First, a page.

Unjust immunity

IN THE context of the Scottish Government’s proposal to abolish corroboration, Allan Massie asks: “Why must we make Scots law more English?” (Perspective, 27 November).

In civil law there is one very clear reason why Scots law should be made more English: the affront to justice reflected in the immunity from suit conferred on lawyers by a Court of Session judge in 1876. This immunity covers all the work lawyers perform in court and the work closely connected with the preparation for that performance.

This means that lawyers who perform negligently cannot be sued by the clients who suffer as a result. That is not the case in England. There, if lawyers breach their duty of care in court, they are liable under the law of professional negligence.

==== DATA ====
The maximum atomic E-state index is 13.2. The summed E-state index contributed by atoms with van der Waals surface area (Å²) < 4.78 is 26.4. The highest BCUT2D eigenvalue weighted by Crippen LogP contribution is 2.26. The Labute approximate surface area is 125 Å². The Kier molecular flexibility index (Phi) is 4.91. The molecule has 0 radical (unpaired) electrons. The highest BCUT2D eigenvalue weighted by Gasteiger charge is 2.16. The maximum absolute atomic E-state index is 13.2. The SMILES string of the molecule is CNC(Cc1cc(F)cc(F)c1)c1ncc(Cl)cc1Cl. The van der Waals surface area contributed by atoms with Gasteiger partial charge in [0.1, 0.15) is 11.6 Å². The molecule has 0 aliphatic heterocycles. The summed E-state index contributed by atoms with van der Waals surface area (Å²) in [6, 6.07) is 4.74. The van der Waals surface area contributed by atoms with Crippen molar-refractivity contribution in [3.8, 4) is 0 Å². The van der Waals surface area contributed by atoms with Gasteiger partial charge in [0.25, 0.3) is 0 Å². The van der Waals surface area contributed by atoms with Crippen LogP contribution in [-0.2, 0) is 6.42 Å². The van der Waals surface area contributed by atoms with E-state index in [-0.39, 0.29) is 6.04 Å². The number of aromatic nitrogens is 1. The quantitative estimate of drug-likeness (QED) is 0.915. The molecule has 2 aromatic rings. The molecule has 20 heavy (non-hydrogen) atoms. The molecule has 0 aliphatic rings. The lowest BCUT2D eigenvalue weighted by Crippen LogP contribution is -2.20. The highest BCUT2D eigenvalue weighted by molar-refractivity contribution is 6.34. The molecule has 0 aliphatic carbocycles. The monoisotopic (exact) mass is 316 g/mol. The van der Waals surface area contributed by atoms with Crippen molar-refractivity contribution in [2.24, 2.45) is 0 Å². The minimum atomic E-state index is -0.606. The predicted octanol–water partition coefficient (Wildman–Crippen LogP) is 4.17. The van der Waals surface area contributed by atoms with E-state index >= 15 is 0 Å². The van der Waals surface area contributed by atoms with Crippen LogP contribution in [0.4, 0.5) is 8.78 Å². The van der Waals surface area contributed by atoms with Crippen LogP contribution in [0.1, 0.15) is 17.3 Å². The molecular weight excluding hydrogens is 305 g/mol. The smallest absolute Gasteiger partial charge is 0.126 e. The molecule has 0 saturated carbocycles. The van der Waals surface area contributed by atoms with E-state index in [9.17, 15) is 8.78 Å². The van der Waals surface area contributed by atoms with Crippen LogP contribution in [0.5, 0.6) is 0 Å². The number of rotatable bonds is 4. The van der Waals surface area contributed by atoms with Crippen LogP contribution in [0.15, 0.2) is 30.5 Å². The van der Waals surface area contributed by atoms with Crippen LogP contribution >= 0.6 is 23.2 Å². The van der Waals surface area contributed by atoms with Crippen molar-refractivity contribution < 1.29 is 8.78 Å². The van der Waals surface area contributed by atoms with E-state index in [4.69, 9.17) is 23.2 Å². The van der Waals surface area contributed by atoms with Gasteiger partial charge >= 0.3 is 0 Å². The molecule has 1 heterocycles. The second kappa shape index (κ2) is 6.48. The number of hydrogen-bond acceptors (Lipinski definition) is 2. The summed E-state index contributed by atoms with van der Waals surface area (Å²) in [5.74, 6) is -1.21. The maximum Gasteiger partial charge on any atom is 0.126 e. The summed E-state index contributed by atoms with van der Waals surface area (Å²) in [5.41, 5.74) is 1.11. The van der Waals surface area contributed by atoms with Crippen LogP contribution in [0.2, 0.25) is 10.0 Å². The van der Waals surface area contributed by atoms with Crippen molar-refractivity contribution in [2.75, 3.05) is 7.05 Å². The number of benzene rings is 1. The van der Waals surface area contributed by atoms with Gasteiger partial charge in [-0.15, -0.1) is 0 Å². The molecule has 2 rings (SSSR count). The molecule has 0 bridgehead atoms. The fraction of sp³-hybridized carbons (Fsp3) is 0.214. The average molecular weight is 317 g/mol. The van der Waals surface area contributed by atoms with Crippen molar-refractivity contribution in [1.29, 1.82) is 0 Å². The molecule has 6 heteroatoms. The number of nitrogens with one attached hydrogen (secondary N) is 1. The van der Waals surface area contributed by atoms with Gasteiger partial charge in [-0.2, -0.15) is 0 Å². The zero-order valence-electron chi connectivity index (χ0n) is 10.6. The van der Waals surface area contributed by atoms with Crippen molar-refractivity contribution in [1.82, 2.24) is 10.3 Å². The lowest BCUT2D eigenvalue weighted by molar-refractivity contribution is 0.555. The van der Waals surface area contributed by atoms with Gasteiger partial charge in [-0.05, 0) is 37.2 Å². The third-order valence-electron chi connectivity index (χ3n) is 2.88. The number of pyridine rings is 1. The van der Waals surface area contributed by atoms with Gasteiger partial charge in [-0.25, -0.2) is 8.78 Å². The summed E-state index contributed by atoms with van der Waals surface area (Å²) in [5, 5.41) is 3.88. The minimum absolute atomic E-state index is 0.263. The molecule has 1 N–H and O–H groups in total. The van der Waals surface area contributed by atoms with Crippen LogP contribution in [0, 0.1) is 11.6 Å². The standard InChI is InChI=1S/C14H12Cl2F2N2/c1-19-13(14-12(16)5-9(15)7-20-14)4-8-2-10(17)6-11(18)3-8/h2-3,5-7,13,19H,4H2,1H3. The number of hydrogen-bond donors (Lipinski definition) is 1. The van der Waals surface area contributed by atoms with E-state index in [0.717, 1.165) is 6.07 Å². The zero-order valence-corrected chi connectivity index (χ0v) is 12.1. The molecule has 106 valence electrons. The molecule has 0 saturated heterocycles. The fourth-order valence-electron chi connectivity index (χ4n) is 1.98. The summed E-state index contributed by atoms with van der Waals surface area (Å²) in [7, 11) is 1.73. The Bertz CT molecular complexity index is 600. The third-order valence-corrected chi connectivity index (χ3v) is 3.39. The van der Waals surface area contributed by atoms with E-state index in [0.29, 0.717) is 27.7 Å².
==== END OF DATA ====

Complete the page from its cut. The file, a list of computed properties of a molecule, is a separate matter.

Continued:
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In conclusion, Mr Massie alluded to the views of the SNP justice minister, Kenny MacAskill: “In his zeal for modernisation, he would make Scots law less Scots.” In common with the legal establishment however, Mr MacAskill has no intention of “modernising” Scots law, by abolishing immunity.  His silence on that point is as deafening as that deployed by the legal establishment – ergo, they are in alignment in defence of an affront to justice.

Thomas Crooks

Dundas Street